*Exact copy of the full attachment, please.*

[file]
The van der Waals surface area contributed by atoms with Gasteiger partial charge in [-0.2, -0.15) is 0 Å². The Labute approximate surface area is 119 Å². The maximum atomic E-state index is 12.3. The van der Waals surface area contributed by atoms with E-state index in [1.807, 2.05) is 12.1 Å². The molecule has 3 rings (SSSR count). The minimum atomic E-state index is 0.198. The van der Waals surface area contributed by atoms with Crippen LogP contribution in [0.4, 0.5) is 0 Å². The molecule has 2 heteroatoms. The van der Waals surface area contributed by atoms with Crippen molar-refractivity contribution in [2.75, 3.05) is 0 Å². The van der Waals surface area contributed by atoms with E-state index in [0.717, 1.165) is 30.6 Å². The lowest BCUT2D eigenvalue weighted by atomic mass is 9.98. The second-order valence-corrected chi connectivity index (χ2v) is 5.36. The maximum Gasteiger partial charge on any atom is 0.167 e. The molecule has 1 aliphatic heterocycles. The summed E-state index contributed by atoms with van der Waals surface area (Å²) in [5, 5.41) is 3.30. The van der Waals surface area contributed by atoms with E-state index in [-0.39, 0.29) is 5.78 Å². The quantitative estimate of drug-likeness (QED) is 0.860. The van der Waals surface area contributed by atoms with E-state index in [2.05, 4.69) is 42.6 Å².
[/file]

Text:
The van der Waals surface area contributed by atoms with Gasteiger partial charge in [-0.2, -0.15) is 0 Å². The Labute approximate surface area is 119 Å². The maximum atomic E-state index is 12.3. The van der Waals surface area contributed by atoms with E-state index in [1.807, 2.05) is 12.1 Å². The molecule has 3 rings (SSSR count). The minimum atomic E-state index is 0.198. The van der Waals surface area contributed by atoms with Crippen LogP contribution in [0.4, 0.5) is 0 Å². The molecule has 2 heteroatoms. The van der Waals surface area contributed by atoms with Crippen molar-refractivity contribution in [2.75, 3.05) is 0 Å². The van der Waals surface area contributed by atoms with E-state index in [0.717, 1.165) is 30.6 Å². The lowest BCUT2D eigenvalue weighted by atomic mass is 9.98. The second-order valence-corrected chi connectivity index (χ2v) is 5.36. The maximum Gasteiger partial charge on any atom is 0.167 e. The molecule has 1 aliphatic heterocycles. The summed E-state index contributed by atoms with van der Waals surface area (Å²) in [5, 5.41) is 3.30. The van der Waals surface area contributed by atoms with E-state index in [-0.39, 0.29) is 5.78 Å². The quantitative estimate of drug-likeness (QED) is 0.860. The van der Waals surface area contributed by atoms with E-state index in [2.05, 4.69) is 42.6 Å².